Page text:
The University of Minnesota’s Water Resources Center provides leadership in freshwater management through cutting-edge research, educational opportunities for students and professionals, and community outreach. Authorized by Congress as one of the nation’s 54 water resources research institutes, we also connect the research expertise at the University to research problems at the national level.
- Thursday, October 12, 2023, 10a – 12pm
The Minnesota Pollution Control Agency has provided funding opportunities for local government units and tribal nations to assess vulnerabilities and begin planning for the effects of Minnesota’s changing climate through a planning grant program targeting stormwater, wastewater community service systems. This seminar will highlight 3 projects from the 2022 grant cycle that focus on stormwater and community resilience.
- October 17-18, 2023
Join us for the annual MN Water Resources Conference. #mnwrc23
- September 27, 2023
On October 1st, Brad Carlson begins his 30th year working for the University of Minnesota Extension. The Extension Educator, who works statewide from the Mankato Regional Office, focuses on water quality issues related to agriculture, and more specifically, nitrates.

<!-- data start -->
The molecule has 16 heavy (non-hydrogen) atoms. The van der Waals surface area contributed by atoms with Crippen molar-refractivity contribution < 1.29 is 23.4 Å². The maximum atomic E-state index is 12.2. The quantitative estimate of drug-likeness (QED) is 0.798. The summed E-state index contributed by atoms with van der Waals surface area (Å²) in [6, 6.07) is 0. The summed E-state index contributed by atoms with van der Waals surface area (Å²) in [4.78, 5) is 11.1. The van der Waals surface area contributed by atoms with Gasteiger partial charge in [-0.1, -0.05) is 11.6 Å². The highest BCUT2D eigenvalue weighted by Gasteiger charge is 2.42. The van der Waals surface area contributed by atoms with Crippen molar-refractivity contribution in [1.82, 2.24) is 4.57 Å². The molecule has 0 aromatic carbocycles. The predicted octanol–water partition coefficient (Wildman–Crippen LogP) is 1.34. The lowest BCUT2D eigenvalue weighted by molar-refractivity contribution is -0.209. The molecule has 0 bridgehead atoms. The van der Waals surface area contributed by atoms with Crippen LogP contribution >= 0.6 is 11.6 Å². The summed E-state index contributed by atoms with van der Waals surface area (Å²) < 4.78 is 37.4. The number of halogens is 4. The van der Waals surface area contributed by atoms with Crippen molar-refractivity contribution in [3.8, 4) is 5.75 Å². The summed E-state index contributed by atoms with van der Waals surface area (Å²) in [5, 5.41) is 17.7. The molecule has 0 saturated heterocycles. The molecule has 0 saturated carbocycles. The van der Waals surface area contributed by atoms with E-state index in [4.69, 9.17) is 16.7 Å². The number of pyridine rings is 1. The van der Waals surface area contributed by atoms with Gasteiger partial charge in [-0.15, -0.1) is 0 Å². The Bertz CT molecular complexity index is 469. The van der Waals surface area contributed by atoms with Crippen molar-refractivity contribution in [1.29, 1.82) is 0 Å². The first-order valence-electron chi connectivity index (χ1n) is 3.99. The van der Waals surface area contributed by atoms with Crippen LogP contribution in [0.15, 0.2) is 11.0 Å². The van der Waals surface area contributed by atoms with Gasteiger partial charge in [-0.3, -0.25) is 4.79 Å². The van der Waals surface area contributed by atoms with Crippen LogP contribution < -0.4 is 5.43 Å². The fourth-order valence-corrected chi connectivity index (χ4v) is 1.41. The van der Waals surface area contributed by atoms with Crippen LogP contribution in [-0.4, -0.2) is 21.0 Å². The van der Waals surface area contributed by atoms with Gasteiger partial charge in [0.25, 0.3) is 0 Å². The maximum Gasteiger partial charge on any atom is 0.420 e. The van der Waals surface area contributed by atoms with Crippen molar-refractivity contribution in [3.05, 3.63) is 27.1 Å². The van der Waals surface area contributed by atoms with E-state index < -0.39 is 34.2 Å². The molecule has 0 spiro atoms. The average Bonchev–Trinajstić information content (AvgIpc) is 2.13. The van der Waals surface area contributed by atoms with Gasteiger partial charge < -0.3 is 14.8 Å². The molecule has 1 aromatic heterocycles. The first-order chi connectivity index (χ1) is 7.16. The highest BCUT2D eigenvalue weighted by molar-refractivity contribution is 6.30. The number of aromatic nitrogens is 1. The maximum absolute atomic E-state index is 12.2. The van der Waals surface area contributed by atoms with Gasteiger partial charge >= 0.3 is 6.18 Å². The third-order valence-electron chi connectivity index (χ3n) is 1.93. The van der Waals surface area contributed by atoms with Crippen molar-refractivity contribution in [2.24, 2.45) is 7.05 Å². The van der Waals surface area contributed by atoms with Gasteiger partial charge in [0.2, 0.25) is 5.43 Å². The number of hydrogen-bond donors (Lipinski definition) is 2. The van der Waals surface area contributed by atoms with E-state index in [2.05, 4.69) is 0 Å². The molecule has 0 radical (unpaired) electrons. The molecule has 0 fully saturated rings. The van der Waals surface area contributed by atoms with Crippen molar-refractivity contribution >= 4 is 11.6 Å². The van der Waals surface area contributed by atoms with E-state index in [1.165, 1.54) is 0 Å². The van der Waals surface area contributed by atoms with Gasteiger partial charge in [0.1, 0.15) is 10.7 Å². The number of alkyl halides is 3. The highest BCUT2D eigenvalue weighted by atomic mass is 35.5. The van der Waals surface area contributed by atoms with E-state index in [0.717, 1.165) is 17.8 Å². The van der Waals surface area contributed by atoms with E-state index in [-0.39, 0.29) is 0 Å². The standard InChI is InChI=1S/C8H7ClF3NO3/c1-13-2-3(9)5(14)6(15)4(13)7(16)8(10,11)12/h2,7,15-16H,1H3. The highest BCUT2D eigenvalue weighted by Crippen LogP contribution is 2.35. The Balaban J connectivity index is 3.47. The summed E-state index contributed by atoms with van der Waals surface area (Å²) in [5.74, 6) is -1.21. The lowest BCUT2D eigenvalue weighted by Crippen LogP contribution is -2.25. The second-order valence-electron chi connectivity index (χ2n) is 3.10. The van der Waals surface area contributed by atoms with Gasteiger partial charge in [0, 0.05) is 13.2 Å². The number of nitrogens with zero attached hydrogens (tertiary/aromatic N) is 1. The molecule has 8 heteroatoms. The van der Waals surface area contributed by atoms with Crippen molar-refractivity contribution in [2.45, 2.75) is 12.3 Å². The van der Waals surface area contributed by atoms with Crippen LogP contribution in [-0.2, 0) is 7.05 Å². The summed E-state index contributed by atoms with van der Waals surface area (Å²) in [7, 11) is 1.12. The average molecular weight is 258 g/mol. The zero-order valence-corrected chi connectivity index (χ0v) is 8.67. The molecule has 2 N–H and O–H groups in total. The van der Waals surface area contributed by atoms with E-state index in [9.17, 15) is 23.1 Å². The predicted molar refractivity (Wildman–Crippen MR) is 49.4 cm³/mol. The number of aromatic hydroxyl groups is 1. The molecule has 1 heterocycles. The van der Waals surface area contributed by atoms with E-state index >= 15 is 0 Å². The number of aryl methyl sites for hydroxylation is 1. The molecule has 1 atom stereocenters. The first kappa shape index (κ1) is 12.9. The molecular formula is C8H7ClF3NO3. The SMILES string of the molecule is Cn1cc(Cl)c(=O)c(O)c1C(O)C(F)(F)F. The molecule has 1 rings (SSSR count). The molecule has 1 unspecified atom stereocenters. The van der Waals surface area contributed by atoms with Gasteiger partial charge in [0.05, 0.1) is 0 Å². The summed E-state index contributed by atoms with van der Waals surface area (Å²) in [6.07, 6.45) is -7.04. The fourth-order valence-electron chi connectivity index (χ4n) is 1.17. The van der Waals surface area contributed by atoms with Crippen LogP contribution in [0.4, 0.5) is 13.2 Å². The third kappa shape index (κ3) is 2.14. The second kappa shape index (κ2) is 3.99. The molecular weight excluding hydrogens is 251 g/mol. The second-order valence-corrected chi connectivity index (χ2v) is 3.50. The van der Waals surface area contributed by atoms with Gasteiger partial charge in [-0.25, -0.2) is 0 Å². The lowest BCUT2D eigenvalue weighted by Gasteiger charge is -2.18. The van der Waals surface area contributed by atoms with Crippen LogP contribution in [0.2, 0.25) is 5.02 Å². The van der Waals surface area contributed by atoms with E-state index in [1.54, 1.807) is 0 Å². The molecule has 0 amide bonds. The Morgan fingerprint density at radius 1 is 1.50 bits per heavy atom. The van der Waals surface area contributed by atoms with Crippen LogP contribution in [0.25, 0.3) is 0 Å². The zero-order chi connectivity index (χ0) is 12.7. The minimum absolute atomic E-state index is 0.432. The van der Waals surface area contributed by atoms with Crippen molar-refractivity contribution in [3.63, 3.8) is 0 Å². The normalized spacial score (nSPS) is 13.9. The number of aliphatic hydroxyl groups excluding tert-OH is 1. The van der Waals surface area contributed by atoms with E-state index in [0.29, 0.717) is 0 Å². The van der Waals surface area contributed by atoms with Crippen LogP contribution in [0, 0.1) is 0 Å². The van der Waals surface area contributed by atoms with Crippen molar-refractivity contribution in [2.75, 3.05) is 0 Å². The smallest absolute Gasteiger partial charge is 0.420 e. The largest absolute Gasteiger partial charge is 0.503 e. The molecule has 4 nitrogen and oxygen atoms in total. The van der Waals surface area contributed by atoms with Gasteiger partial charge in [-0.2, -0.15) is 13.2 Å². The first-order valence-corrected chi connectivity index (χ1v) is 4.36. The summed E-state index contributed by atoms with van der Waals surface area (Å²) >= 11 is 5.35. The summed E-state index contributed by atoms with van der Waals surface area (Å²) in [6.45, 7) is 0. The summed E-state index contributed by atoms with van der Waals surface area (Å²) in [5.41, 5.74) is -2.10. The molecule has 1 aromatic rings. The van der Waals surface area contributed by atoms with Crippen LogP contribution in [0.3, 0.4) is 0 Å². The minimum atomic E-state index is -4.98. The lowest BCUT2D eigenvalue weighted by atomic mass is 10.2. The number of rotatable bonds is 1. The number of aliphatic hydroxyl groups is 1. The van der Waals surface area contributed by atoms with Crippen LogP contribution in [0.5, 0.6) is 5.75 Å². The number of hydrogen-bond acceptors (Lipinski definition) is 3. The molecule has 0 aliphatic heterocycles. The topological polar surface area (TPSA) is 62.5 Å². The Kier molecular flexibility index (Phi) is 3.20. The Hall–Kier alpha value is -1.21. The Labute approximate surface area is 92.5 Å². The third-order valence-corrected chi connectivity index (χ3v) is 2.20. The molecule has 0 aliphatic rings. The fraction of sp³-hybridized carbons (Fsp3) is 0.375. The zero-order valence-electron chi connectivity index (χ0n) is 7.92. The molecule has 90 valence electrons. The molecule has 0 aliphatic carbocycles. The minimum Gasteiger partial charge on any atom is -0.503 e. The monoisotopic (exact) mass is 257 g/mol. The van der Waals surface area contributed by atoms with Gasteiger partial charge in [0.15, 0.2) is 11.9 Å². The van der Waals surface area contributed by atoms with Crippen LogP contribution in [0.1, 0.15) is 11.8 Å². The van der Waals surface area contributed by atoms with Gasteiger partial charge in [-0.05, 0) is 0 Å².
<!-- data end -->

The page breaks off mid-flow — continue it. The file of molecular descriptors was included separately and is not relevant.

- September 14, 2023
Water Resources Science graduate student Zac Aanerud gained valuable research skills and insights studying sustainable corn production at the Southwest Research and Outreach Center the past three summers. Aanerud’s research is supported by the Minnesota Corn Growers Association and the Watershed Innovations (WINS) Grant Program of the University of Minnesota Water Resources Center in conjunction with the United States Geological Survey.
- September 12, 2023
Stormwater runoff from our communities’ streets, driveways, parking lots, and rooftops can degrade the quality of our lakes, rivers, streams, wetlands and sometimes, shallow groundwater resources. Urban, suburban, and agricultural stormwater runoff carries pollutants such as nutrients, pathogens, and sediment. When the amount (volume) and speed (rate) of runoff increases, such as during and after storms, outcomes can include localized and downstream flooding.